UCART19 is in a Servier-sponsored Phase I program in relapsed/refractory acute lymphoblastic leukemia (r/r ALL), both pediatric (“PALL”, NCT02808442) and adult (“CALM”, NCT02746952). In December 2018, Servier and Allogene announced positive clinical data pooled from both trials.
On January 28, Allogene announced FDA clearance of an IND for a second CAR-T candidate, ALLO-501, with plans to launch the ALPHA Phase I trial in up to 24 patients with relapsed/refractory non-Hodgkin lymphoma in the first half of this year.
7. Bristol-Myers Squibb (BMS) and CytomX Therapeutics
Value: Up to $2.888 billion for CytomX, including $200 million upfront 1
Date announced: March 20, 2017
Summary: In an expansion of an up-to-$1.242 billion, up-to-four target cancer immunotherapy collaboration announced May 27, 2014, BMS and CytomX agreed to discover up to eight additional targets—six oncology targets, two non-oncology—using CytomX’s Probody™ drug discovery platform. CytomX granted BMS exclusive worldwide rights to develop and commercialize the eight targets. BMS agreed to pay CytomX $200 million upfront, plus research funding, and up to $448 million per candidate tied to achieving development, regulatory, and sales milestones, plus tiered royalties on net sales of each product commercialized by BMS.
Updates: In January 2019, BMS gave notification of termination of three of the 12 targets: “We are still in the process of evaluating the related financial impact,” according to CytomX’s Form 10-K for 2018, filed February 27. 1
CytomX said the terminations will not affect the first Probody therapeutic to advance to the clinic through the collaboration, BMS-986249, which is in a Phase I/II trial (NCT03369223). The trial is designed to evaluate BMS-986249 alone and in combination with BMS’ Opdivo® (nivolumab) in advanced, metastasized solid tumors. BMS anticipates preliminary data later this year.
During 2017, BMS selected all four oncology targets called for under the original agreement—BMS-986249 and three preclinical programs. CytomX said BMS-986249 could localize CTLA-4 antibody activity to the tumor microenvironment, thereby limiting systemic toxicities normally seen with BMS’ marketed CTLA-4 monoclonal antibody Yervoy® (ipililumab). At the 2017 Society of Immunotherapy of Cancer meeting and 2018 Keystone Drugs as Antibodies Conference, BMS presented positive preclinical efficacy data for BMS-986249.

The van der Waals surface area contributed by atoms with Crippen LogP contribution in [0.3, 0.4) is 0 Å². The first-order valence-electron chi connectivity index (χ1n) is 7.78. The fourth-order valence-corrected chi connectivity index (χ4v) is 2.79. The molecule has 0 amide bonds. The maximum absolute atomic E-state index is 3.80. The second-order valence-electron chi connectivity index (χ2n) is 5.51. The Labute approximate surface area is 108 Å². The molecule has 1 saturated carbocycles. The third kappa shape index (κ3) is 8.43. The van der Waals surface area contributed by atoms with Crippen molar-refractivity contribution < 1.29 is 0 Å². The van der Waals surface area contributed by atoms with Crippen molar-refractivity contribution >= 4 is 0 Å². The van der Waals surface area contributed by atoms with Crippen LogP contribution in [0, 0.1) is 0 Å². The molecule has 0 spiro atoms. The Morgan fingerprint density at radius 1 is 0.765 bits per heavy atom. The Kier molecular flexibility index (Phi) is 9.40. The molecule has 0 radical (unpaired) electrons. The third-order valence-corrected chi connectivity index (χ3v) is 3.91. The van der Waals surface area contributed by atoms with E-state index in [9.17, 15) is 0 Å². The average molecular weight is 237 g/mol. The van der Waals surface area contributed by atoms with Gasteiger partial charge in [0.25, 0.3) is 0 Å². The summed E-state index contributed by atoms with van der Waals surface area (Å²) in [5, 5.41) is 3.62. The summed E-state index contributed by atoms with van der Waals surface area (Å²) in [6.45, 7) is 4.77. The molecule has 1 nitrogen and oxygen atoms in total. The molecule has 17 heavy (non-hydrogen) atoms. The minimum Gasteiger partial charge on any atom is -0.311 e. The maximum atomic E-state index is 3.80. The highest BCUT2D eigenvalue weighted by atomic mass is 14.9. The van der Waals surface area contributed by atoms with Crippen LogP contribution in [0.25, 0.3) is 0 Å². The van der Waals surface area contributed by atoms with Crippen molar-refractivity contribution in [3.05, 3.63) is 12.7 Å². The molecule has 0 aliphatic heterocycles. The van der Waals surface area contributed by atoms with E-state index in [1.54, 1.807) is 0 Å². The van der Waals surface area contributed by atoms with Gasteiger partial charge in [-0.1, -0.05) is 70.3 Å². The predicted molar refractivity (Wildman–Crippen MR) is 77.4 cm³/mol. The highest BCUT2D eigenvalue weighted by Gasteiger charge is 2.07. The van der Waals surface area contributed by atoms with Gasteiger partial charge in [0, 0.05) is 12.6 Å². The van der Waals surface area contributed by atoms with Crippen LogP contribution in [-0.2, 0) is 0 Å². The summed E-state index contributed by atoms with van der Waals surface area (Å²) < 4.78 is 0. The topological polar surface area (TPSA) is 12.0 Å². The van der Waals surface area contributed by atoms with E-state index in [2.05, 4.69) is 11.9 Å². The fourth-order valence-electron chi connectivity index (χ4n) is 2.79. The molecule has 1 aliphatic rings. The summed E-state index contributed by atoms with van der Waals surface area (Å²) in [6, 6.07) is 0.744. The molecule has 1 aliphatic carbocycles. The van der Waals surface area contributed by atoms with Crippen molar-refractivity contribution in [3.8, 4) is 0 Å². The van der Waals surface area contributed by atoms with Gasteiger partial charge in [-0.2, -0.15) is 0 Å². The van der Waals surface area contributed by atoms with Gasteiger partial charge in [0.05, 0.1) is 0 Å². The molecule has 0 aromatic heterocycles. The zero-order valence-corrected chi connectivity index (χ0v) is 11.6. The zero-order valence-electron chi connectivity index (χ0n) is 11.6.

6. Kite, a Gilead Company, and Sangamo Therapeutics
Value: Up to $3.16 billion-plus, including $150 million upfront
Date announced: February 22, 2018
Summary: Kite, a Gilead Company, agreed to modify genes through Sangamo Therapeutics’ zinc finger nuclease (ZFN) gene editing technology platform to develop autologous and allogeneic next-generation ex vivo cell therapies for different cancers. Kite agreed to pay Sangamo $150 million upfront, and up to $3.01 billion in payments tied to achieving research, development, regulatory, and commercialization milestones, aggregated across 10 or more products. Sangamo would also be eligible for tiered royalties from Kite on sales of products resulting from the collaboration.
Kite agreed to oversee all development, manufacturing, and commercialization of products under the collaboration, as well as shoulder agreed-upon expenses incurred by Sangamo.
Update: In its presentation to analysts of fourth-quarter and full-year 2018 results on February 4, and discussion of “Pipeline Milestones Anticipated in 2019-2020,” Gilead said it intended to file an IND for KITE-037, an allogeneic anti-CD19 CAR-T cell therapy created through the collaboration, in the latter half of 2019.
In its Form 10-K for 2018, filed March 1, Sangamo disclosed that revenue from the Kite collaboration accounted for about 30% or $25.5 million of its total 2018 revenues of $84.452 million. The rest of Kite’s upfront payment is considered deferred revenue. Sangamo said it is working with Kite on “designing ZFNs and adeno-associated viral (AAV) vectors to disrupt and insert certain genes in T cells and natural killer (NK) cells, including the insertion of genes that encode CARs, T-cell receptors, and NK-cell receptors directed to mutually agreed targets.”
5. Bristol-Myers Squibb (BMS) and Nektar Therapeutics
Value: Up to $3.6 billion-plus, including $1.8 billion upfront
Date announced: February 14, 2018
Summary: The companies will partner to co-develop Nektar’s lead immuno-oncology program NKTR-214 in combination therapies with BMS’ marketed cancer immunotherapy Opdivo® (nivolumab), as well as with both Opdivo and BMS’ other marketed cancer immunotherapy blockbuster drug, Yervoy® (ipilimumab), in more than 20 indications across 9 tumor types. Those tumor types include melanoma, renal cell carcinoma, non-small cell lung cancer (NSCLC), bladder cancer, and triple-negative breast cancer. Pivotal studies in renal cell carcinoma and melanoma are expected to be initiated in mid-2018. BMS and Nektar also agreed to study additional combination therapies with other anticancer agents originating from either company, and/or third parties.